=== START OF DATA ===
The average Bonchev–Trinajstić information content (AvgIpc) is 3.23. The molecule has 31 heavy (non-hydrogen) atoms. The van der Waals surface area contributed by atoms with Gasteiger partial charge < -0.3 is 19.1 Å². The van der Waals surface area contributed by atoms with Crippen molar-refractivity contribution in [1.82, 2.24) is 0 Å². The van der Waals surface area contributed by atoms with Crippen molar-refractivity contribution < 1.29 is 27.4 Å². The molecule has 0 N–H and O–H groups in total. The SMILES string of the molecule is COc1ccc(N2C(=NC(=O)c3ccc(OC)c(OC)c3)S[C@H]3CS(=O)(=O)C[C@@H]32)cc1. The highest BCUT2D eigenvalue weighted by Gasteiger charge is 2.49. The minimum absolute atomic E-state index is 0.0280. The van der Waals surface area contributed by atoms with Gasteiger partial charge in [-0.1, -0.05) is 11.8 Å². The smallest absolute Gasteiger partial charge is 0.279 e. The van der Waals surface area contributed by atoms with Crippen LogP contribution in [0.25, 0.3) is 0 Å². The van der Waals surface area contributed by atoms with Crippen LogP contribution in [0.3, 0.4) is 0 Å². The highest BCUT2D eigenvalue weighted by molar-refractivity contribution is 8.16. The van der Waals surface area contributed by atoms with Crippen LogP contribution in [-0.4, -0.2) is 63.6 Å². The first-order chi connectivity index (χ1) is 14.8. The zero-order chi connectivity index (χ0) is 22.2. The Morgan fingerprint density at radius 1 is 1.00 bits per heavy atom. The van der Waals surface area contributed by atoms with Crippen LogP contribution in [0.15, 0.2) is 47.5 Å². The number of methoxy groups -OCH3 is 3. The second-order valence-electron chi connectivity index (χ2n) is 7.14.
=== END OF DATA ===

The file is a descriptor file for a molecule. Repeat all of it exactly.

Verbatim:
The average Bonchev–Trinajstić information content (AvgIpc) is 3.23. The molecule has 31 heavy (non-hydrogen) atoms. The van der Waals surface area contributed by atoms with Gasteiger partial charge < -0.3 is 19.1 Å². The van der Waals surface area contributed by atoms with Crippen molar-refractivity contribution in [1.82, 2.24) is 0 Å². The van der Waals surface area contributed by atoms with Crippen molar-refractivity contribution < 1.29 is 27.4 Å². The molecule has 0 N–H and O–H groups in total. The SMILES string of the molecule is COc1ccc(N2C(=NC(=O)c3ccc(OC)c(OC)c3)S[C@H]3CS(=O)(=O)C[C@@H]32)cc1. The highest BCUT2D eigenvalue weighted by Gasteiger charge is 2.49. The minimum absolute atomic E-state index is 0.0280. The van der Waals surface area contributed by atoms with Gasteiger partial charge in [-0.1, -0.05) is 11.8 Å². The smallest absolute Gasteiger partial charge is 0.279 e. The van der Waals surface area contributed by atoms with Crippen LogP contribution in [0.25, 0.3) is 0 Å². The van der Waals surface area contributed by atoms with Crippen LogP contribution in [0.3, 0.4) is 0 Å². The highest BCUT2D eigenvalue weighted by molar-refractivity contribution is 8.16. The van der Waals surface area contributed by atoms with Crippen LogP contribution in [-0.4, -0.2) is 63.6 Å². The first-order chi connectivity index (χ1) is 14.8. The zero-order chi connectivity index (χ0) is 22.2. The Morgan fingerprint density at radius 1 is 1.00 bits per heavy atom. The van der Waals surface area contributed by atoms with Crippen LogP contribution in [0.15, 0.2) is 47.5 Å². The number of methoxy groups -OCH3 is 3. The second-order valence-electron chi connectivity index (χ2n) is 7.14.